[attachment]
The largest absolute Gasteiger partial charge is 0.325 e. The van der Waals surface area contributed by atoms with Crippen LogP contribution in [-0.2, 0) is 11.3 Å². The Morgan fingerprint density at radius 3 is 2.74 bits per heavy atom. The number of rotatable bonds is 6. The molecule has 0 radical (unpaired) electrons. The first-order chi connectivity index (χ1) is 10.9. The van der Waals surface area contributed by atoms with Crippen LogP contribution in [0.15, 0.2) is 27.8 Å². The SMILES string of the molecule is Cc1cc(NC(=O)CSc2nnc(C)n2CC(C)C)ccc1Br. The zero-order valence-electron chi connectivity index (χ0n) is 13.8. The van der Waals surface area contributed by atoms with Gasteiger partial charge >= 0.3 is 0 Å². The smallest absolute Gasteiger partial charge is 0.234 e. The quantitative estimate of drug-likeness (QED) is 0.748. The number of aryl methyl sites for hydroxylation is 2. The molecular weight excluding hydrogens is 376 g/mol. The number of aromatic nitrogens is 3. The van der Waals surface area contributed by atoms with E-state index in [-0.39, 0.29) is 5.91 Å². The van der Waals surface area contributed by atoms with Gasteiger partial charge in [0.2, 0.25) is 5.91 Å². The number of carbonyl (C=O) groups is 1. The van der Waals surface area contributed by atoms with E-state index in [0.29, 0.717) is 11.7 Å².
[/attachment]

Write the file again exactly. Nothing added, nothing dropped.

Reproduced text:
The largest absolute Gasteiger partial charge is 0.325 e. The van der Waals surface area contributed by atoms with Crippen LogP contribution in [-0.2, 0) is 11.3 Å². The Morgan fingerprint density at radius 3 is 2.74 bits per heavy atom. The number of rotatable bonds is 6. The molecule has 0 radical (unpaired) electrons. The first-order chi connectivity index (χ1) is 10.9. The van der Waals surface area contributed by atoms with Crippen LogP contribution in [0.15, 0.2) is 27.8 Å². The SMILES string of the molecule is Cc1cc(NC(=O)CSc2nnc(C)n2CC(C)C)ccc1Br. The zero-order valence-electron chi connectivity index (χ0n) is 13.8. The van der Waals surface area contributed by atoms with Gasteiger partial charge >= 0.3 is 0 Å². The smallest absolute Gasteiger partial charge is 0.234 e. The quantitative estimate of drug-likeness (QED) is 0.748. The number of aryl methyl sites for hydroxylation is 2. The molecular weight excluding hydrogens is 376 g/mol. The number of aromatic nitrogens is 3. The van der Waals surface area contributed by atoms with E-state index in [-0.39, 0.29) is 5.91 Å². The van der Waals surface area contributed by atoms with Gasteiger partial charge in [0.2, 0.25) is 5.91 Å². The number of carbonyl (C=O) groups is 1. The van der Waals surface area contributed by atoms with E-state index in [0.29, 0.717) is 11.7 Å².